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Memo: Michiganders strongly support collective bargaining

Memo: Michiganders strongly support collective bargaining

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Published by progressmichigan
A strong majority of Michigan voters (70%) continue to support the right of workers to organize and bargain collectively over wages, benefits, and working conditions, including a majority (55%) of those who voted No on Proposal 2.
A strong majority of Michigan voters (70%) continue to support the right of workers to organize and bargain collectively over wages, benefits, and working conditions, including a majority (55%) of those who voted No on Proposal 2.

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Published by: progressmichigan on Nov 07, 2012
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12/04/2012

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 To: Interested PartiesFrom: Celinda Lake, David Mermin, and Jeff Klinger, Lake ResearchPartnersDate: November 7, 2012Re: Michiganders, including many who voted against Proposal 2,strongly support collective bargaining rights
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A strong majority of Michigan voters (70%) continue to support theright of workers to organize and bargain collectively over wages,benefits, and working conditions, including a majority (55%) of thosewho voted No on Proposal 2. Michigan voters support collectivebargaining because they believe it helps provide people the goodwages and benefits that can support a family and build the middleclass in Michigan. Michiganders also understand the essential benefitsof collective bargaining, including the fact that it gives firefighters avoice in setting safety standards and equipment levels to protect ourcommunities, that it helps protect pensions and retirement income,and that it helps teachers bargain for a better education for ourchildren.Although voters ultimately rejected Proposal 2, their vote was not avote against collective bargaining. The most common reason forvoting against Proposal 2 was that voters were convinced not tochange the constitution. Just 7% said their main reason for votingagainst Proposal 2 was because they oppose collective bargainingrights.With the election behind us, voters overwhelmingly (83% agree, 64%strongly agree) are ready for politicians in Lansing to get to workcreating jobs and improving education, not changing rules aboutunions or collective bargaining. That includes almost equal numbers of Yes and No voters.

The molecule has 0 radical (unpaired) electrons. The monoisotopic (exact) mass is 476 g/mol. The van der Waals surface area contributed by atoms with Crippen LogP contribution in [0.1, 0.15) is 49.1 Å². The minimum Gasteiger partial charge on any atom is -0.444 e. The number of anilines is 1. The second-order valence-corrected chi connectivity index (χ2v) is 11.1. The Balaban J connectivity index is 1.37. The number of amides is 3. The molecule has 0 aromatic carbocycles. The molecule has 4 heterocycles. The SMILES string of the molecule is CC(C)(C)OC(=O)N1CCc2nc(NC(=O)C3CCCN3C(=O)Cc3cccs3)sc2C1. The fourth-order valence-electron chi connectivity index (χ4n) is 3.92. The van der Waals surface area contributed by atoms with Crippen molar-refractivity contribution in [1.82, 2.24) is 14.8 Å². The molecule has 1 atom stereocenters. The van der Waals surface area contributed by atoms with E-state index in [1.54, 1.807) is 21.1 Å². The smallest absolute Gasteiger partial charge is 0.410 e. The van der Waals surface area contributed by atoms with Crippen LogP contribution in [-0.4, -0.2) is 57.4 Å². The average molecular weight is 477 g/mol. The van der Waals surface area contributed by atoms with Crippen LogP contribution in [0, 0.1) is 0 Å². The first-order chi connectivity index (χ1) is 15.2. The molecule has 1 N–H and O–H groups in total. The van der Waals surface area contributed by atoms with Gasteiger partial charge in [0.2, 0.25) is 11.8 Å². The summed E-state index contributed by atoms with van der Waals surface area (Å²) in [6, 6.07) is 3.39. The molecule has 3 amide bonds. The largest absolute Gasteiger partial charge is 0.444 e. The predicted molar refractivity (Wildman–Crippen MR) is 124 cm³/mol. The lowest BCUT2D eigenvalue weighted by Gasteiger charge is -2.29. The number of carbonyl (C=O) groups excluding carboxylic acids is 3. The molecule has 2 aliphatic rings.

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Lake Research Partners conducted a survey of 500 Michigan voters, using live interviewers on November5-6, 2012. The margin of error is +/-4.4%.
 
Celinda Lake
President 
Alysia Snell
Partner 
Michael Perry
Partner 
David Mermin
Partner 
Robert G. Meadow,Ph.D.
Partner 
Daniel R. Gotoff 
Partner 
Joshua E. Ulibarri
Partner 
Tresa Undem
Partner 
Rick A. Johnson
Managing Director 
Robert X. Hillman
Chief Financial Officer 

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